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By Liora Engel-Smith
A new report from the Centers for Disease Control and Prevention found this litany of challenges amounts to higher rates of potentially preventable deaths in rural Americans under 80 as compared with their urban counterparts. The CDC studied potentially preventable deaths from 2010-2017 for five leading causes — cancer, chronic lung disease, stroke, heart disease and unintentional injuries, including fatal drug overdoses.
The study, released earlier this month, is the second time the CDC used data to understand the health differences between rural and urban areas in the United States. The federal agency released a similar, but less detailed report in 2017.
The report confirmed what many rural advocates have been saying for years — rural populations lag behind their urban counterparts on many health measures. The CDC found that rural communities had a higher share of potentially preventable death in 2010 from chronic diseases and unintentional injuries when compared with urban areas.
But by 2017, the gap between urban and rural communities widened on almost all the indicators, except for unintentional injuries, where urban areas saw a sharp rise in the rate of potentially preventable deaths, in large part due to the opioid crisis, the report said.
In North Carolina, where 41 percent — or 4 million people — live in rural areas, the study has larger implications.
“It’s obviously disturbing, given the fact that we’re not just seeing disparities,”
said Maggie Sauer, director of the state’s Office of Rural Health. “We’re seeing higher numbers of people [in rural communities] who are suffering and dying at a higher rate than some of our other communities.”
North Carolina’s potentially preventable death trends are on par with the CDC’s findings, Sauer said. In rural parts of the state, potentially preventable deaths from the five causes the CDC examined amounted to a little more than 3,600 in 2015, according to data from the office.
Preventing these deaths, Sauer said, will take a variety of interventions including reducing the number of uninsured people in rural areas, increasing access to healthy food and affordable housing, as well as addressing economic factors that contribute to disease. But there are also relatively easy — and cost effective — interventions that could make a dent in these deaths, she said, such as educating people on the importance of wearing seatbelts.
Reasons for optimism?
Experts and rural advocates across the state and the nation said the CDC report findings are not surprising. Quantifying the disparities in this way could drive policy solutions, said Brock Slabach, senior vice president for member services at the National Rural Health Association, a nonprofit advocacy and research organization.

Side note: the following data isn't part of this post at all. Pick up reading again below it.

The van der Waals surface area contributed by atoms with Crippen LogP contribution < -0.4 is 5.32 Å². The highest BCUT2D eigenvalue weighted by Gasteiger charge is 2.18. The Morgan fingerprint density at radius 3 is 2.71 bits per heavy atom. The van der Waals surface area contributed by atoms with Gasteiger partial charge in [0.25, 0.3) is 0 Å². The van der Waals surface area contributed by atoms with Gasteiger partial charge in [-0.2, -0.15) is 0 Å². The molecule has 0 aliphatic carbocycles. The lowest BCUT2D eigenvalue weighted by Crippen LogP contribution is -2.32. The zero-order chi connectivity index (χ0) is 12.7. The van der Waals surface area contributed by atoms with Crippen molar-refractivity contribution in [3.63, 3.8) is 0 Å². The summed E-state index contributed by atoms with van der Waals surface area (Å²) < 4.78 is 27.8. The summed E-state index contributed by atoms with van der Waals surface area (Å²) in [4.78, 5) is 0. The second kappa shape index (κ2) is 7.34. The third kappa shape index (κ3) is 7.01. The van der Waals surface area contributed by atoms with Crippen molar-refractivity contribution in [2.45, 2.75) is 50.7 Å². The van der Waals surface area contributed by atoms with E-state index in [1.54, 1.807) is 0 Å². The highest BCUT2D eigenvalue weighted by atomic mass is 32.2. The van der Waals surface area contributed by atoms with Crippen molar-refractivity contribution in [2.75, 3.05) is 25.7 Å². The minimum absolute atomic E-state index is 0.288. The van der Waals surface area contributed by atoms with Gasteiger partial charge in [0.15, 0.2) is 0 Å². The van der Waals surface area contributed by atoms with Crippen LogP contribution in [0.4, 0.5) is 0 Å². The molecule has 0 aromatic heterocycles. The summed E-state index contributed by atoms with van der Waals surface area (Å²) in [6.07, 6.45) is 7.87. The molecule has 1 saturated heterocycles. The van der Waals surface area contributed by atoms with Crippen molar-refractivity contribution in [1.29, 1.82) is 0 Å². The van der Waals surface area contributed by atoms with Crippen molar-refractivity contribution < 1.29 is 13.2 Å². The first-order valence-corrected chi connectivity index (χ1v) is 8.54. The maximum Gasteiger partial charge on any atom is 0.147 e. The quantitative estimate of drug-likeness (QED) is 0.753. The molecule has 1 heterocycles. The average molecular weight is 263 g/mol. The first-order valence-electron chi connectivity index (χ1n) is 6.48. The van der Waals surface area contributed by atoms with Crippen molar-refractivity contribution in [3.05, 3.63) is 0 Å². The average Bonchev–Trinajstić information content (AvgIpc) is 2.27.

“You can’t deal with or solve a problem until you know that it exists,” he said. “And now that we know that it exists, I believe that we’re seeing the marshaling of resources that are being applied to try to address some of these problems.”
Sauer shares that optimism. Rural communities may not be resource-rich, but they have some unique strengths.
“The real asset that rural communities have is partnership, is collaboration, (and a) cultural philosophy about helping your neighbor,” she said.
That community-minded approach can be fertile grounds for creative solutions. She pointed to Madison County as an example of a community that found ways to address obesity, heart disease and diabetes through a program that focuses on primary care.
Community can be a powerful thing, but other drivers of health, such as socioeconomic status and education also need attention, said Pamela Tripp, CEO of CommWell Health, a federally qualified health center that serves a largely rural six-county swath in the southeastern part of the state.
“I think it has a lot to do with the money [in a community]. I do believe that community health care system and rural health centers are doing their part,” she said. “I think there needs to be more of those.”
The roughly 25,500 patients CommWell serves have better than expected health outcomes, thanks in part to coordinated care, case management and focusing on the whole patient, Tripp said. But these patients are up against an interlocking array of factors that can make their health worse.
Rural hospital closures
People without health insurance — many of them live in rural areas — tend to skip cancer and other screenings for lack of money, Tripp said, but early detection is key to better outcomes.
“If you don’t have access you’re not gonna get your prostate checked, you’re not gonna get your PSA done, you’re not gonna get that mammogram if you have a lump,” she said.
And when those patients receive a diagnosis of advanced cancer, Tripp said, they often have to travel to a city to receive the care they need because rural hospitals have either closed or can’t offer that kind of advanced care. It’s a problem in rural communities everywhere. According to UNC Chapel Hill’s Sheps Center for Health Policy Research, 161 rural hospitals closed across the country since 2005. During that time, 11 rural North Carolina hospitals have closed their doors, while others have declared bankruptcy.
Many times, Tripp said, the lack of services causes a lag between diagnosis and treatment of cancer in patients from rural areas.
Still, Tripp believes that North Carolina’s health care system is on the right path, particularly because of the shift to value-based care.
“I’m a firm believer in the community health system,” she said. “I’m a firm believer in rural health clinics. If we can continue to be funded … I do think that we can make a difference.”